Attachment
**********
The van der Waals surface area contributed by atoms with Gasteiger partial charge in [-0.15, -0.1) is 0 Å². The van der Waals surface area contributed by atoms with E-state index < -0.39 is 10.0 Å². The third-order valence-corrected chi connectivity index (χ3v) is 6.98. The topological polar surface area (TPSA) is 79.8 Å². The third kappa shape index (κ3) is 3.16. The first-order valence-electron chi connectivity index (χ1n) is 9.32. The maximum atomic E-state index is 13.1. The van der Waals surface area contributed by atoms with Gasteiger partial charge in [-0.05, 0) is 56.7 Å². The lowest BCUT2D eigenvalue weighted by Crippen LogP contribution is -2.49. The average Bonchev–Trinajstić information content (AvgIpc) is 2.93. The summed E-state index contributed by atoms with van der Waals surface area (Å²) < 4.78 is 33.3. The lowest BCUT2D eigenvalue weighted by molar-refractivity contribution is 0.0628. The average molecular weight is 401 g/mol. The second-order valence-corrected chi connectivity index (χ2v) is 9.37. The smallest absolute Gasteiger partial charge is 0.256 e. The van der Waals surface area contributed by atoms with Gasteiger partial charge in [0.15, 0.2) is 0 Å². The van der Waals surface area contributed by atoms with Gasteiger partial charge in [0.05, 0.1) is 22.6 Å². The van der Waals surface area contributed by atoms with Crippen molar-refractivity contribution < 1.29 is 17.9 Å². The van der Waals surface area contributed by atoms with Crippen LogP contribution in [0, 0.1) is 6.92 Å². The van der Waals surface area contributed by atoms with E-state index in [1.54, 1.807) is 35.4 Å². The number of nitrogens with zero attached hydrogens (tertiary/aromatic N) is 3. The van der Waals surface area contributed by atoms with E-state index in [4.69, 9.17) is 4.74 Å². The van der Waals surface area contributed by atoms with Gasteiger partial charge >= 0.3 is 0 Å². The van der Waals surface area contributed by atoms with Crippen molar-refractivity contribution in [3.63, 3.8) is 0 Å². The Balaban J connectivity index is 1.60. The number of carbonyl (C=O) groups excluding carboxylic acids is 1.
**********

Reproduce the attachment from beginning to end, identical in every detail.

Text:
The van der Waals surface area contributed by atoms with Gasteiger partial charge in [-0.15, -0.1) is 0 Å². The van der Waals surface area contributed by atoms with E-state index < -0.39 is 10.0 Å². The third-order valence-corrected chi connectivity index (χ3v) is 6.98. The topological polar surface area (TPSA) is 79.8 Å². The third kappa shape index (κ3) is 3.16. The first-order valence-electron chi connectivity index (χ1n) is 9.32. The maximum atomic E-state index is 13.1. The van der Waals surface area contributed by atoms with Gasteiger partial charge in [-0.05, 0) is 56.7 Å². The lowest BCUT2D eigenvalue weighted by Crippen LogP contribution is -2.49. The average Bonchev–Trinajstić information content (AvgIpc) is 2.93. The summed E-state index contributed by atoms with van der Waals surface area (Å²) < 4.78 is 33.3. The lowest BCUT2D eigenvalue weighted by molar-refractivity contribution is 0.0628. The average molecular weight is 401 g/mol. The second-order valence-corrected chi connectivity index (χ2v) is 9.37. The smallest absolute Gasteiger partial charge is 0.256 e. The van der Waals surface area contributed by atoms with Gasteiger partial charge in [0.15, 0.2) is 0 Å². The van der Waals surface area contributed by atoms with Gasteiger partial charge in [0.05, 0.1) is 22.6 Å². The van der Waals surface area contributed by atoms with Crippen molar-refractivity contribution < 1.29 is 17.9 Å². The van der Waals surface area contributed by atoms with Crippen LogP contribution in [0, 0.1) is 6.92 Å². The van der Waals surface area contributed by atoms with E-state index in [1.54, 1.807) is 35.4 Å². The number of nitrogens with zero attached hydrogens (tertiary/aromatic N) is 3. The van der Waals surface area contributed by atoms with E-state index in [4.69, 9.17) is 4.74 Å². The van der Waals surface area contributed by atoms with Gasteiger partial charge >= 0.3 is 0 Å². The van der Waals surface area contributed by atoms with Crippen molar-refractivity contribution in [3.63, 3.8) is 0 Å². The Balaban J connectivity index is 1.60. The number of carbonyl (C=O) groups excluding carboxylic acids is 1.